Bridge of Sticks

Bridge of Pasta

Students in our Shelter Cluster have been hard at work building bridges!  As part of their studies of Structural Design, students explored the concepts of tension and compression and truss stability, touching upon trigonometry to learn about how different bridge designs manage the forces they must carry.  A photographic tour of interesting bridges around the world highlighted some of the strategies used by different engineers.

Next the students were challenged to build a bridge using a limited number of popsicle sticks and glue to see how much strength they could handle.  One bridge held over 40 kg!

Their most recent assignment was to build for aesthetics and design, using whatever materials they chose.  Some of the products were amazing!  One student, Grayson, built a copper bridge and wrote this fictional essay to accompany it:

This bridge was originally built in 1510 AD for an arboretum in Central Italy.  Made of layered copper sheets and about three meters across, the deck is only attached at the ends so that the walkway ripples like the flow of time.  The bridge crosses a small moat around a large sundial at the center of the arboretum.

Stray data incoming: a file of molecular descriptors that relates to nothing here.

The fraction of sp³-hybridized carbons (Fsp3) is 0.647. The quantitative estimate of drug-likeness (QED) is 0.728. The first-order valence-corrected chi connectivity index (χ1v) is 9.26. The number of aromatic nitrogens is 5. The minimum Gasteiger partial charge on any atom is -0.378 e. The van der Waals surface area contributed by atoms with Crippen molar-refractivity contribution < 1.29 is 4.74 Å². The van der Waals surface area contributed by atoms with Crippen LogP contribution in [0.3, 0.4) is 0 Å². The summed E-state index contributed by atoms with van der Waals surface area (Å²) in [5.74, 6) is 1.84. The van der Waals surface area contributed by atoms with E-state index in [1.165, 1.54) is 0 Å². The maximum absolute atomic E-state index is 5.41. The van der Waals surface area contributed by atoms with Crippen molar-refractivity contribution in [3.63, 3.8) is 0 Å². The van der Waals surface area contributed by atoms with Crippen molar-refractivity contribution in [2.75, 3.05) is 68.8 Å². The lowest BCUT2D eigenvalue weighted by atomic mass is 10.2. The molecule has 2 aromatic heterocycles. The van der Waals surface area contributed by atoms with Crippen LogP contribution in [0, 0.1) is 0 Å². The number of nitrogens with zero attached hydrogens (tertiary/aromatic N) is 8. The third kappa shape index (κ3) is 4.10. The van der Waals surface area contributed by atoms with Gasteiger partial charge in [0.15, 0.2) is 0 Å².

Bridge of Copper

The bridge is polished at the beginning of each season and left to oxidize all year.  Those living nearby see the season progress in the amount of oxide that develops during the year.  This fits perfectly with the sundial which acts as a clock, and the moat, which is filled with the amount of water expected to evaporate over the course of the year.

The repolishing of the bridge is celebrated as the beginning of each season.  People from across the countryside come to feast and watch the royal smith polish the bridge back to its full shine.  Each 10 years, another layer of copper is added to the bridge to replace the amount removed during the oxidizing and polishing process.

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One Comment on “Bridges!”

  1. Zuzana Says:

    What a wonderful idea!!! Love the models!

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